The European Council and European Parliament have both approved the latest proposal for a Unitary Patent (UP) in Europe, while Advocate General Bot rejected Spain and Italy’s attempt to derail the project.
The key votes on the package all passed the Parliament with comfortable majorities, the day after the Council gave its approval to the project.
The endorsement paves the way, in theory at least, for the first UPs to be granted in 2014, though is still subject to ratification by member states, and the Court of Justice of the European Union (CJEU) has to rule on the legality of the enhanced cooperation agreement between those states that forms the basis for the current proposal.
The proposed patent would provide protection throughout signatory member states, while disputes would be handled by a specialist patent court system across the EU, with regional or national first instance divisions in the member states and a central, second instance division headquartered in Paris.
Italy and Spain have opted out of the proposal, and are waiting for the CJEU to rule on its legality. AG Bot recommended that the court dismiss their case, and while the court is not obliged to follow the AG’s opinion, most practitioners expect that it will.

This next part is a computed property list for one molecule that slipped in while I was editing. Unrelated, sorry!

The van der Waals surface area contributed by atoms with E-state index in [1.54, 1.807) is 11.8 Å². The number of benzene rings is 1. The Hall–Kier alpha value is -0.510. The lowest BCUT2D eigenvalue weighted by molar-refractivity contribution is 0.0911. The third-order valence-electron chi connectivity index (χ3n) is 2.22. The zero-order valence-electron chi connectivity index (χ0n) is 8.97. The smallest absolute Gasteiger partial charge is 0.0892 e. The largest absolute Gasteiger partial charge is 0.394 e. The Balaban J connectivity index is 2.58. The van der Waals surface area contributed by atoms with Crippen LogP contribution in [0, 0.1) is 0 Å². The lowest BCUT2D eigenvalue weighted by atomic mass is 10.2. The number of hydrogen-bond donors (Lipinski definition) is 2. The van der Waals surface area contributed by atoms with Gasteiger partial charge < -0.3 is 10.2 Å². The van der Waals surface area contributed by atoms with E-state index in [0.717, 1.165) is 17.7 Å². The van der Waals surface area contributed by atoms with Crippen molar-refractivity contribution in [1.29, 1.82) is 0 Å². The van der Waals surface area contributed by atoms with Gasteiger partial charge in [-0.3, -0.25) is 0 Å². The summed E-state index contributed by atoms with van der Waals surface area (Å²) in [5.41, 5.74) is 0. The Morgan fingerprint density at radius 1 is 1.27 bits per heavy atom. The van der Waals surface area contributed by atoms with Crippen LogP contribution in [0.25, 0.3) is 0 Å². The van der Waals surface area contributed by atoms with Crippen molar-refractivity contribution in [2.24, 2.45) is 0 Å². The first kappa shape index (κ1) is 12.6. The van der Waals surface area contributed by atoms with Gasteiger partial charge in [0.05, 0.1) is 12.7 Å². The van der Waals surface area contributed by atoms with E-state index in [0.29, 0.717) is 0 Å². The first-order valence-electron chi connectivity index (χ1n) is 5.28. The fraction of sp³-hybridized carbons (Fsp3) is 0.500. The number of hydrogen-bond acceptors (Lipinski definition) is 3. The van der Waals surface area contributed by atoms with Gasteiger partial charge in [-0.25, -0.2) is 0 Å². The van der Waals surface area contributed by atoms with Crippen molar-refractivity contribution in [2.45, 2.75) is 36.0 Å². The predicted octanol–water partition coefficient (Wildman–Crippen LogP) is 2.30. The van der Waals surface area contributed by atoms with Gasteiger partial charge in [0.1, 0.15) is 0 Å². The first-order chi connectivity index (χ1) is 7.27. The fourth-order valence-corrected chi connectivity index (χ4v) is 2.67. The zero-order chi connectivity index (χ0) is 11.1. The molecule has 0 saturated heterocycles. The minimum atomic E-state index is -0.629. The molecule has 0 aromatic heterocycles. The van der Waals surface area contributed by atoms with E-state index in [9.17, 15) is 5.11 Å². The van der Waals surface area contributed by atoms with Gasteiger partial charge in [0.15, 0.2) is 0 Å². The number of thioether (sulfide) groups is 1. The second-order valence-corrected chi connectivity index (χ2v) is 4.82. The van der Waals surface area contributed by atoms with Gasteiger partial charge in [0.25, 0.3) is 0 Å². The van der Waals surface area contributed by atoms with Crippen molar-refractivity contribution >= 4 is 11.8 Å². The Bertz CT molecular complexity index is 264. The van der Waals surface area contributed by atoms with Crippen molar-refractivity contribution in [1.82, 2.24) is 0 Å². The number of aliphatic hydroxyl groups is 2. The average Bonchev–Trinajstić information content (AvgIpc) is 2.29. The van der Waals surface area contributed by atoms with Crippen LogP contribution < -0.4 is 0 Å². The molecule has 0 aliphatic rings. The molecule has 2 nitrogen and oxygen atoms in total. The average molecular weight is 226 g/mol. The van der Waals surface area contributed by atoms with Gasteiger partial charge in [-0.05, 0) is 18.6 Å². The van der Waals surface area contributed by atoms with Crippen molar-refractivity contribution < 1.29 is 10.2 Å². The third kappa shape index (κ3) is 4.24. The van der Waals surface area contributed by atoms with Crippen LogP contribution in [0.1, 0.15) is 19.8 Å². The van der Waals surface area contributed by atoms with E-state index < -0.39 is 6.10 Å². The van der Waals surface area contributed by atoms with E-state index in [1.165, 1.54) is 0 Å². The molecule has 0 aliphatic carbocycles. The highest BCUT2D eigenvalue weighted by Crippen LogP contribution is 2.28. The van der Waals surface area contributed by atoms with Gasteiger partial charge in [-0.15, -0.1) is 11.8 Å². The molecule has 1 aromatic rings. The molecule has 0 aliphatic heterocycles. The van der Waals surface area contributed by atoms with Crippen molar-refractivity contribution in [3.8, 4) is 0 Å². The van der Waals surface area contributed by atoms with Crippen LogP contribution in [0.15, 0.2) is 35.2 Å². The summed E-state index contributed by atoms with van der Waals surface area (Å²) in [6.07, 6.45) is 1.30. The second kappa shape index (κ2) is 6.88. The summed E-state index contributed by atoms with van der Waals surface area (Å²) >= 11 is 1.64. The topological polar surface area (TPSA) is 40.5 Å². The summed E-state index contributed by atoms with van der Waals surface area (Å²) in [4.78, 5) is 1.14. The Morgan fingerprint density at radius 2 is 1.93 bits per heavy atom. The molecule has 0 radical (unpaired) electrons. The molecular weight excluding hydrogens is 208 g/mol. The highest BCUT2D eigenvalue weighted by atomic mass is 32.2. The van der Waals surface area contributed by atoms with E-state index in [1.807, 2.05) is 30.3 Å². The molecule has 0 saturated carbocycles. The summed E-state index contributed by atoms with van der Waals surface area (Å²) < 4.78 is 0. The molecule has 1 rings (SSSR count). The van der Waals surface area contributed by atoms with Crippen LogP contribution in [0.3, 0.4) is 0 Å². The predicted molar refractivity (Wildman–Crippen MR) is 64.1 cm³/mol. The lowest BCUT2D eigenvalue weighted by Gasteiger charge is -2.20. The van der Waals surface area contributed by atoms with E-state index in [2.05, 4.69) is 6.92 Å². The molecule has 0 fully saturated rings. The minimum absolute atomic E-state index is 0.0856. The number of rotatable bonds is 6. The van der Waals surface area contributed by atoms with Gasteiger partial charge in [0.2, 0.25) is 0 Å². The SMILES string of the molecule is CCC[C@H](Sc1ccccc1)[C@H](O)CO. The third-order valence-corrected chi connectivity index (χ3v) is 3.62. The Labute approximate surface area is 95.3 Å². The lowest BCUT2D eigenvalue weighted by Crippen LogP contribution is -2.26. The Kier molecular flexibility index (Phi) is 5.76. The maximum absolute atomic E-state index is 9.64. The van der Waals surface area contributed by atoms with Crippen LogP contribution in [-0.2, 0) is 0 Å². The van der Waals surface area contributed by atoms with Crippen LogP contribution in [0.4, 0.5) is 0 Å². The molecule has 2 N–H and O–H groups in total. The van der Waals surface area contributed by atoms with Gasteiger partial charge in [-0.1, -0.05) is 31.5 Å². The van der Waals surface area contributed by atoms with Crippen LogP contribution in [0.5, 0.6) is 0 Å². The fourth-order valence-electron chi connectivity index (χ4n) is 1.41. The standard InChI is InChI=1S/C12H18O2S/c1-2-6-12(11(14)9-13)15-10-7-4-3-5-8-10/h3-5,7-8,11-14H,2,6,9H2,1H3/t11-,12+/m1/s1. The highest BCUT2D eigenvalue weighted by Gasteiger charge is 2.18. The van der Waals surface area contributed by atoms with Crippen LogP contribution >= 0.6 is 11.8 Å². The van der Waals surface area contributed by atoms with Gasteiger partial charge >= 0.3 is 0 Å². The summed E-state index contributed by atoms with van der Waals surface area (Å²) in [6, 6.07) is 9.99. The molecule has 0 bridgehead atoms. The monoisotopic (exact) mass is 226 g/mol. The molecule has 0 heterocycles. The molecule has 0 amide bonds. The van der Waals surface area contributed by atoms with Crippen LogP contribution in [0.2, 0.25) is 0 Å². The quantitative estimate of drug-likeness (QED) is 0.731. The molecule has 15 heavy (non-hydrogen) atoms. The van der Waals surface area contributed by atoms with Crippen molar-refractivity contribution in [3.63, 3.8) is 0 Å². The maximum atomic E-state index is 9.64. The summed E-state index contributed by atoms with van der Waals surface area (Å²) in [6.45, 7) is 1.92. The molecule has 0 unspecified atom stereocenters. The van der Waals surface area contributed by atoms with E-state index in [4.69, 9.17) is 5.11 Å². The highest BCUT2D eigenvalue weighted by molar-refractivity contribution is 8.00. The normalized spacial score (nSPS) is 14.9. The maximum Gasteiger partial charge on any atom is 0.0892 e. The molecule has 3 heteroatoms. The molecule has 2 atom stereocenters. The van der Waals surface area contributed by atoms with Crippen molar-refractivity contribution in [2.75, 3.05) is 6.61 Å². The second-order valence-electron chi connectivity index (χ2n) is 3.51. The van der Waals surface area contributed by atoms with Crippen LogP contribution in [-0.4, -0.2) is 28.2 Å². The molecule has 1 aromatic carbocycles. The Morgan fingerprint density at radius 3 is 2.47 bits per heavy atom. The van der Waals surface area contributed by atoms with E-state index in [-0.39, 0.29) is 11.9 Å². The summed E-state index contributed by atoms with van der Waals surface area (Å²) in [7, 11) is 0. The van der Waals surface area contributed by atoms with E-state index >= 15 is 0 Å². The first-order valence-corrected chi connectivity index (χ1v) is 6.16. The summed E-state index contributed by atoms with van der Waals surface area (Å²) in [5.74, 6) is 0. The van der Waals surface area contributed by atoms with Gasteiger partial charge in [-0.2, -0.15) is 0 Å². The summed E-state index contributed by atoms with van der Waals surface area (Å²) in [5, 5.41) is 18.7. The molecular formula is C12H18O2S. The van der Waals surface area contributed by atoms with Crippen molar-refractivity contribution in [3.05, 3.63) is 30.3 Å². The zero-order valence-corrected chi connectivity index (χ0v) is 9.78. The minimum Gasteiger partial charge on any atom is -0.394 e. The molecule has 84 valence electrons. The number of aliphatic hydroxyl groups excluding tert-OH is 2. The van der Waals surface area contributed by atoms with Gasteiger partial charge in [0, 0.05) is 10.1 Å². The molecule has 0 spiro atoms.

The UP system will run alongside the current European Patent (which allows companies to designate member states for their patent), and like that, will be granted by the European Patent Office (EPO).
Companies will be able to opt out of Unified Patent Court (UPC) jurisdiction (which will also cover the European Patent) for a seven-year transitional period, but can choose to opt in at any time.
Reaction to the Parliament’s decision was mixed. Benoît Battistelli, president of the EPO, welcomed the developments. "The European Union is to be congratulated on this decision, which clears the way for the completion of the European patent system with a unitary patent and a Unified Patent Court, which we have been waiting for in Europe for 40 years,” he said.
“The significant lowering of the cost of patenting inventions in Europe will strongly benefit European enterprises, especially research centres and SMEs [small and medium-sized enterprises]. The vision of the founding fathers of the EPO to equip the European economy with a truly supranational patent system now can become a reality, strengthening Europe's competitiveness.”
The fees for the patent and the cost of the court system have not been released, but Battistelli told journalists last week that he expected the UP to be approximately 70 percent cheaper than a current European Patent designating 25 member states, though a relatively small proportion of European Patents do designate that many.
Some have expressed reservations about the new system. Morag Macdonald, partner at Bird & Bird in London, pointed out that “one of the difficulties is that the outlying patent regulation we have at the moment is actually quite minimal. There is no indication at this stage of what the procedure will be.”
The UPC is of particular concern, because it will be starting from scratch and there will be no jurisprudence to begin with.